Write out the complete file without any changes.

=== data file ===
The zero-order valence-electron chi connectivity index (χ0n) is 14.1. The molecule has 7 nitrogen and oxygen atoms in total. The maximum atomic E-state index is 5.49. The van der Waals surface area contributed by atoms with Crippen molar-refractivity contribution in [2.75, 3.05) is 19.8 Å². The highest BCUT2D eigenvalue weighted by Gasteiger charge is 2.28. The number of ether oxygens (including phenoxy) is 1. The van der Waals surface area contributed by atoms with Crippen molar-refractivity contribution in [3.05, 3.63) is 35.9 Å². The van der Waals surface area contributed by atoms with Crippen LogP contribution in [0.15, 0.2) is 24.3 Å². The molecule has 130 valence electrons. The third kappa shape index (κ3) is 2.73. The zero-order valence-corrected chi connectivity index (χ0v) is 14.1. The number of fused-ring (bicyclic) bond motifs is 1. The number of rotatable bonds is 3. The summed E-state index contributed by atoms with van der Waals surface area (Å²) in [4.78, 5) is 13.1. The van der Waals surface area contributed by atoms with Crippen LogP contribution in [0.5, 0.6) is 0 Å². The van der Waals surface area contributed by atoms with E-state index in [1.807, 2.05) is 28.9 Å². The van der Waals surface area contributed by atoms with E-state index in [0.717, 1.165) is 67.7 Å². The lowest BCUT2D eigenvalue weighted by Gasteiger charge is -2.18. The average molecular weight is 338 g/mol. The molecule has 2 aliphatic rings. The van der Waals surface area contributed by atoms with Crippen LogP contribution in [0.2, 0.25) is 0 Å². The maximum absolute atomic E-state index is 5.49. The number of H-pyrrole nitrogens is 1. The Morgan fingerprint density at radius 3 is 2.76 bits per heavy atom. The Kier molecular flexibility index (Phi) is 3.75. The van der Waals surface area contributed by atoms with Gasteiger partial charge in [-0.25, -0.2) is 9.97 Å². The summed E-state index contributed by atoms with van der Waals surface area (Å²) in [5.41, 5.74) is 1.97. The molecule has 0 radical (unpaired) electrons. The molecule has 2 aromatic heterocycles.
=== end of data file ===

The zero-order valence-electron chi connectivity index (χ0n) is 14.1. The molecule has 7 nitrogen and oxygen atoms in total. The maximum atomic E-state index is 5.49. The van der Waals surface area contributed by atoms with Crippen molar-refractivity contribution in [2.75, 3.05) is 19.8 Å². The highest BCUT2D eigenvalue weighted by Gasteiger charge is 2.28. The number of ether oxygens (including phenoxy) is 1. The van der Waals surface area contributed by atoms with Crippen molar-refractivity contribution in [3.05, 3.63) is 35.9 Å². The van der Waals surface area contributed by atoms with Crippen LogP contribution in [0.15, 0.2) is 24.3 Å². The molecule has 130 valence electrons. The third kappa shape index (κ3) is 2.73. The zero-order valence-corrected chi connectivity index (χ0v) is 14.1. The number of fused-ring (bicyclic) bond motifs is 1. The number of rotatable bonds is 3. The summed E-state index contributed by atoms with van der Waals surface area (Å²) in [4.78, 5) is 13.1. The van der Waals surface area contributed by atoms with Crippen LogP contribution in [0.5, 0.6) is 0 Å². The van der Waals surface area contributed by atoms with E-state index in [1.807, 2.05) is 28.9 Å². The van der Waals surface area contributed by atoms with E-state index in [0.717, 1.165) is 67.7 Å². The lowest BCUT2D eigenvalue weighted by Gasteiger charge is -2.18. The average molecular weight is 338 g/mol. The molecule has 2 aliphatic rings. The van der Waals surface area contributed by atoms with Crippen LogP contribution in [0.2, 0.25) is 0 Å². The maximum absolute atomic E-state index is 5.49. The number of H-pyrrole nitrogens is 1. The Morgan fingerprint density at radius 3 is 2.76 bits per heavy atom. The Kier molecular flexibility index (Phi) is 3.75. The van der Waals surface area contributed by atoms with Gasteiger partial charge in [-0.25, -0.2) is 9.97 Å². The summed E-state index contributed by atoms with van der Waals surface area (Å²) in [5.41, 5.74) is 1.97. The molecule has 0 radical (unpaired) electrons. The molecule has 2 aromatic heterocycles.